A smoke-free campus policy should be implemented for non-smokers harmfully affected by the risks involved with secondhand smoke. Secondhand smoke has been proven to have harmful effects in any amount. When there are smokers on campus, everybody is affected. This includes other students, faculty, staff, and even visitors. Across the country, the United States Census Bureau estimates that almost 20 million students enrolled in a degree-granting program, with almost 40,000 of them attending Penn State’s University Park, in addition to the faculty and staff that work at Penn State and other campuses all over the country (“Newsroom”). Cigarette smoke leads to air contamination, which in turn affects every one of these people. As US Surgeon General of 2006, Richard Carmona, said, “The debate is over. The science is clear: secondhand smoke is not a mere annoyance, but a serious health hazard” (TobaccoFreeOregon). Cigarette smoke sends more than 7,000 chemicals, including hundreds that are toxic and about 70 that cause cancer into the air that those on campus breathe (“Secondhand Smoke Facts”). Also, exposure to secondhand smoke causes an estimated 3,400 lung cancer deaths each year among nonsmokers (“Secondhand Smoke Facts”). In addition to cancer, nonsmokers who are exposed to secondhand smoke at home or work increase their heart disease risk by 25 to 30 percent (“Secondhand Smoke Facts”). Clearly, there is no “risk free” secondhand smoke- even the littlest bit is still harmful. It is not fair that those who make the decision to avoid tobacco and cigarettes are still exposed to the harmful effects it can have. All people have the right to choose what goes into their bodies, and how they want to take care of their health, and one person’s decision should not be allowed to jeopardize somebody else’s health. If smokers still want to choose to inhale tobacco into their bodies, they have the right to, but it should be done off campus. Four out of five students choose not to smoke (TobaccoFreeOregon). The choices and health of four students should not be altered and possibly harmed by one student. If someone chooses not to smoke to avoid the negative and harmful consequences it has, they should not have to risk them through secondhand smoke.

A key to decreasing the amount of smokers in the country is prevention, and a smoke-free campus would prevent many students from becoming lifelong smokers. Smoking is bad for one’s health, and something nobody should have to deal with. With a smoke-free campus policy, fewer students would face the risks of smoking, and the harmful health effects that come with it. The risk of tobacco use peaks between 18 to 25 years of age, or, the exact years when most students will be in college (“Colleges and Universities”). If a student is not allowed to smoke on their college campus, they will most likely not pick up a cigarette in the first place, and smoking will never become a habit. By banning the use of cigarettes in the years when a person is most at risk, the rate of smoking will greatly decrease, creating a healthier environment overall. A smoke-free campus could be the turning point in choosing not to use tobacco. Along with this, the number of smokers who initiate smoking after eighteen years of age has increased in the past few years (“Colleges and Universities”). If college campuses, like Penn State, adopted smoke-free campus policies to prevent smoking, we may be able to see that number begin to decrease again.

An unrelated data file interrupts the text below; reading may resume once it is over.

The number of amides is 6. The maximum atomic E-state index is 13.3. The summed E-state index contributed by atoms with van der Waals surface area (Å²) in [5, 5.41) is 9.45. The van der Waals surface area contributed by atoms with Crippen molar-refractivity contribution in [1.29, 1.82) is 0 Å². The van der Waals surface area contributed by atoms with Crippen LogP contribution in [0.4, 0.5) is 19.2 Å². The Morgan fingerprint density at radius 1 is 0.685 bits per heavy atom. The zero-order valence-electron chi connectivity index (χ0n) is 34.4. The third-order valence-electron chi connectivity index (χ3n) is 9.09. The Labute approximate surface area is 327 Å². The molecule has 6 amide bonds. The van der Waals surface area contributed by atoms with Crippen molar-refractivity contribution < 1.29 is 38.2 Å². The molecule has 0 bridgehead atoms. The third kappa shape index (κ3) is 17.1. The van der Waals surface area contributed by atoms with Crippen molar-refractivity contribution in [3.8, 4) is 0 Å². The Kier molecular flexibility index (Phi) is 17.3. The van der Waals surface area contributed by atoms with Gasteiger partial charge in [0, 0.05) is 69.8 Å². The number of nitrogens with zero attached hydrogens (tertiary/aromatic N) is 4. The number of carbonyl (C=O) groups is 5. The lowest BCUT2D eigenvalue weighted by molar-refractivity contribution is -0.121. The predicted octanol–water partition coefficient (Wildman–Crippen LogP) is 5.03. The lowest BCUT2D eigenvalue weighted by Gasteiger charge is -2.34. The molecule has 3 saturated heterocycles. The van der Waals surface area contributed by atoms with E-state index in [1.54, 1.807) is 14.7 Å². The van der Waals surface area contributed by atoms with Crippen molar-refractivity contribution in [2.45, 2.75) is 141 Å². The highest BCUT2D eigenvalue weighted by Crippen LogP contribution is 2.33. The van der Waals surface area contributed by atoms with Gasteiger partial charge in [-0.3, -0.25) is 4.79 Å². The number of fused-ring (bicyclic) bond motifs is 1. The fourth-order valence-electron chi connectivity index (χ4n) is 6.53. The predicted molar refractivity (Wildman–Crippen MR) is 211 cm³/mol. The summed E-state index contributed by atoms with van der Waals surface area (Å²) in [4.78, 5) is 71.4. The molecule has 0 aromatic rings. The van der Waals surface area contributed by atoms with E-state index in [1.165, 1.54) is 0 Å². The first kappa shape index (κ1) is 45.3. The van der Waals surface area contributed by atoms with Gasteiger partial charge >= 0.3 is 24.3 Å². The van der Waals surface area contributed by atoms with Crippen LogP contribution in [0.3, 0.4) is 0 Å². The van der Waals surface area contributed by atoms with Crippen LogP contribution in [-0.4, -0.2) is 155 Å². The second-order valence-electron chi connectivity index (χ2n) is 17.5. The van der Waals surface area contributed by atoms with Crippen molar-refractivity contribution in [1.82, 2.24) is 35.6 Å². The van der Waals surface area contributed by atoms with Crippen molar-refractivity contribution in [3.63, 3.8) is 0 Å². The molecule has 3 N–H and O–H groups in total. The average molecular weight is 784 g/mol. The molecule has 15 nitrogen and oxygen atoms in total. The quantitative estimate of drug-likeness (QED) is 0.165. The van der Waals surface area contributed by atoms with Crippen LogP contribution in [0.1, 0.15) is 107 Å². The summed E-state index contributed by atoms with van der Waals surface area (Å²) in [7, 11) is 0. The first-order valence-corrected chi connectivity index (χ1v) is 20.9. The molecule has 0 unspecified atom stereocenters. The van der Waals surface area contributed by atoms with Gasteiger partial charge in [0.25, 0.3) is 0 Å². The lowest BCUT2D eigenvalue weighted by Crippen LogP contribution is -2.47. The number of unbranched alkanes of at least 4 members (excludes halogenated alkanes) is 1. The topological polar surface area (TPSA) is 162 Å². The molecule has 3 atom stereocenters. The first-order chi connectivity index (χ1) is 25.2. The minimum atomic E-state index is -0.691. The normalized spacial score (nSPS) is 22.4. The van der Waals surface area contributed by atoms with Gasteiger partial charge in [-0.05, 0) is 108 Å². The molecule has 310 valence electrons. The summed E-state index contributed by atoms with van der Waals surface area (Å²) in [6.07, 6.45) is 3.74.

A smoke-free campus policy would not only decrease the likelihood that a student begins to smoke, but it would also decrease the number of students already choosing to smoke occasionaly. The progression from occasional, or social, smoking to daily smoking almost always occurs before the age of 26, again, during college years. By banning smoking on campus, this progression would be interrupted. A daily-smoking habit could be stopped before it happened. Fewer students would rely on cigarettes, and addiction could be stopped, therefore creating a healthier lifestyle for them. Without becoming daily smokers, they will have an easier time choosing not to smoke. This policy would be beneficial for those students who do not finish the progression, and will have a much easier time quitting in the future.

While much of the focus has been on the health of the student smokers, a no-smoking policy would be valuable for faculty smokers as well. It is very possible that a policy for a smoke-free campus could be that extra push that someone needs to finally quit. According to a Gallup poll that was done, 79% of all smokers wish they could quit. 59% of students stated that they had tried to quit in the last year (Saad). Eliminating smoking on campus would only facilitate the process of quitting. Making it harder to smoke only makes it easier to quit. Especially at Penn State, we have an incredibly large campus. In some buildings, it could be over a ten-minute walk just to get off campus to smoke for a few minutes, only to walk ten minutes back to an office. Smoking would be made extremely inconvenient, and would hopefully inspire more to quit, like the majority of smokers wish they could. The American Cancer Society reports that one of the most effective ways to get people to quit smoking, or at least to drastically cut back their smoking, is to prohibit smoking in the workplace. They have estimated that smoke-free workplaces bring about a 29% reduction in cigarette use (Saad). A smoke free workplace, or college campus, will help to reduce smoking.